The earthquake model incorporates topography and bathymetry data and state-of-the-art information about the subsurface structure in the Palu region. Local topography and bathymetry are honored at a resolution of approximately 900 m (GEBCO 2015; Weatherall et al. 2015). 3D heterogeneous media are included by combining two subsurface velocity data sets at depth (see also Sect. 7.7). A local model by Awaliah et al. (2018), which is built from ambient noise tomography, covers the model domain down to 40 km depth. In this region, we assume a Poisson medium. The Collaborative Seismic Earth Model (Fichtner et al. 2018) is used for the rest of the model domain down to 150 km.

3.2.2 Fault Structure

For this model, we construct a network of non-planar, intersecting crustal faults involved in this earthquake. This includes three major fault segments: the Northern segment, a previously unmapped fault on which the earthquake nucleated, and the Palu and the Saluki segments of the Palu-Koro fault (cf. Fig. 1b–e). We map the fault traces from the horizontal ground displacement field inferred from correlation of Sentinel-2 optical images (De Michele 2019) and from synthetic aperture radar (SAR) data (Bao et al. 2019), which is discussed more below. Differential north-south offsets clearly delineate the on-land traces of the Palu and Saluki fault segments. The trace of the Northern segment is less well-constrained in both data sets. Nevertheless, we produce a robust map by honoring the clearest features in both data sets and smoothing regions of large variance using QGIS v2.14 (Quantum GIS 2013).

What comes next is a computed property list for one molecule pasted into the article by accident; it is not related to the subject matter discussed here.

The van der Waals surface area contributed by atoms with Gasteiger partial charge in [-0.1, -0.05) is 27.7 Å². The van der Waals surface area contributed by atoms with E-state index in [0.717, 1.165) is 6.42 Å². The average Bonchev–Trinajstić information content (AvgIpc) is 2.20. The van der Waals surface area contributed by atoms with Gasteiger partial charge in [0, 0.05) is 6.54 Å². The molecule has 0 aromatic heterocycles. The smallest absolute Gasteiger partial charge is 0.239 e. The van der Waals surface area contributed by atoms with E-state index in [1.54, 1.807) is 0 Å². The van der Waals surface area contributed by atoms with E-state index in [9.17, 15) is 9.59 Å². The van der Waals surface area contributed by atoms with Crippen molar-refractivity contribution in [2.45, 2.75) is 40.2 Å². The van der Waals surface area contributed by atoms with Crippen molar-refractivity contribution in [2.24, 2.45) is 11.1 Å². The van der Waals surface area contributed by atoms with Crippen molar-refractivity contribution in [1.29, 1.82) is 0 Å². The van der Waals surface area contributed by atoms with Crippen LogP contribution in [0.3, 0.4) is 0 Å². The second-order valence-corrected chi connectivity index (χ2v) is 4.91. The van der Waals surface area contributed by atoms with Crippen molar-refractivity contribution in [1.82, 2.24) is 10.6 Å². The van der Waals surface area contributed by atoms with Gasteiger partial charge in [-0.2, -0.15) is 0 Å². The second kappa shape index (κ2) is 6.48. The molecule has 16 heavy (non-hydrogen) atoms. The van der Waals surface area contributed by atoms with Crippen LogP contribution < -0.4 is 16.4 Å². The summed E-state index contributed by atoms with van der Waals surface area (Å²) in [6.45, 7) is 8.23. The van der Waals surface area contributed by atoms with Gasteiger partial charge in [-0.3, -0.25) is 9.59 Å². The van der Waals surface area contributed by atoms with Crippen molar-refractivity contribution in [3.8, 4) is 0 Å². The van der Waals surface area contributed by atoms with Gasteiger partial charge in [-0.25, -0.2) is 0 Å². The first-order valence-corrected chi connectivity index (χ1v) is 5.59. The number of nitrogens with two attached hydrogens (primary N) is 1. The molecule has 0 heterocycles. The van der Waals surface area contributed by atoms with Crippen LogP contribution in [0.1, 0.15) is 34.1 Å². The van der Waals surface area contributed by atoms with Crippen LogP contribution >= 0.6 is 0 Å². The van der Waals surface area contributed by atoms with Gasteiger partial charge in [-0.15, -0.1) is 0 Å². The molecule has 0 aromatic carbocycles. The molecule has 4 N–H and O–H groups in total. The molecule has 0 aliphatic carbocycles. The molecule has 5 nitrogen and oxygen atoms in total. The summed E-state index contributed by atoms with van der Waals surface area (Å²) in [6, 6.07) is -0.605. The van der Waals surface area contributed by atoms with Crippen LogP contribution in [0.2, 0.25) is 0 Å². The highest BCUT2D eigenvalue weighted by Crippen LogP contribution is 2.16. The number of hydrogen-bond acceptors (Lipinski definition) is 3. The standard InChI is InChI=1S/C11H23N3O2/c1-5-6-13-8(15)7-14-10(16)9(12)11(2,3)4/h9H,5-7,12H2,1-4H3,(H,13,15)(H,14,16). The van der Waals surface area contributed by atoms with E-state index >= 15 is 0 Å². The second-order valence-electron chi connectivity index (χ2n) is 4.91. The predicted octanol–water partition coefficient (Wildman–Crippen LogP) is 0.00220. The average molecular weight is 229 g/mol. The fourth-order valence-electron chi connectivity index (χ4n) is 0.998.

Beneath the Bay, we adopt a relatively simple fault geometry motivated by the on land fault strikes, the homogeneous pattern of horizontal ground deformation east of the Bay (De Michele 2019), which suggests slip on a straight, continuous fault under the Bay, and the absence of direct information available to constrain the rupture’s path. We extend the Northern segment southward as a straight line from the point where it enters the Bay to the point where the Palu segment enters the Bay. We extend the Palu segment northward, adopting the same strike that it displays on land to the south of the Bay. This trace deviates a few km from the mapping reported in Bellier et al (2006, their Fig. 2), both on and off land. South of the Bay, the modeled segment mostly aligns with the fault as mapped by Watkinson and Hall (2017, their Fig. 5).

We constrain the 3D structure of these faults using focal mechanisms and geodetic data. We assume that the Northern and Palu segments both dip \(65^{\circ }\) East, as suggested by the mainshock focal mechanisms (\(67^{\circ }\), USGS (2018a) and \(69^{\circ }\), IPGP (2018), Fig. 1b) and the focal mechanism of the 2018 October 1st \(M_w\) 5.3 aftershock (\(67^{\circ }\), BMKG solution, Fig. 1b). This also is consistent with pronounced asymmetric patterns of ground displacement suggesting slip on dipping faults around the city of Palu and the Northern fault segment in both the optical and SAR data. In addition, the eastward dip of the Palu segment on land is consistent with the analysis of Bellier et al. (2006). The southern end of the Palu segment bends towards the Saluki segment and features a dip of \(60^{\circ }\) to the northeast, as constrained by the source mechanism of the 2005 \(M_w\) 6.3 event (see Fig. 1b). In contrast, we assume that the Saluki segment is vertical. The assigned dip of \(90^{\circ }\) is consistent with the inferred ground displacement of comparable amplitude and extent on both sides of this fault segment (De Michele 2019). All faults extend from the surface to a depth of 20 km.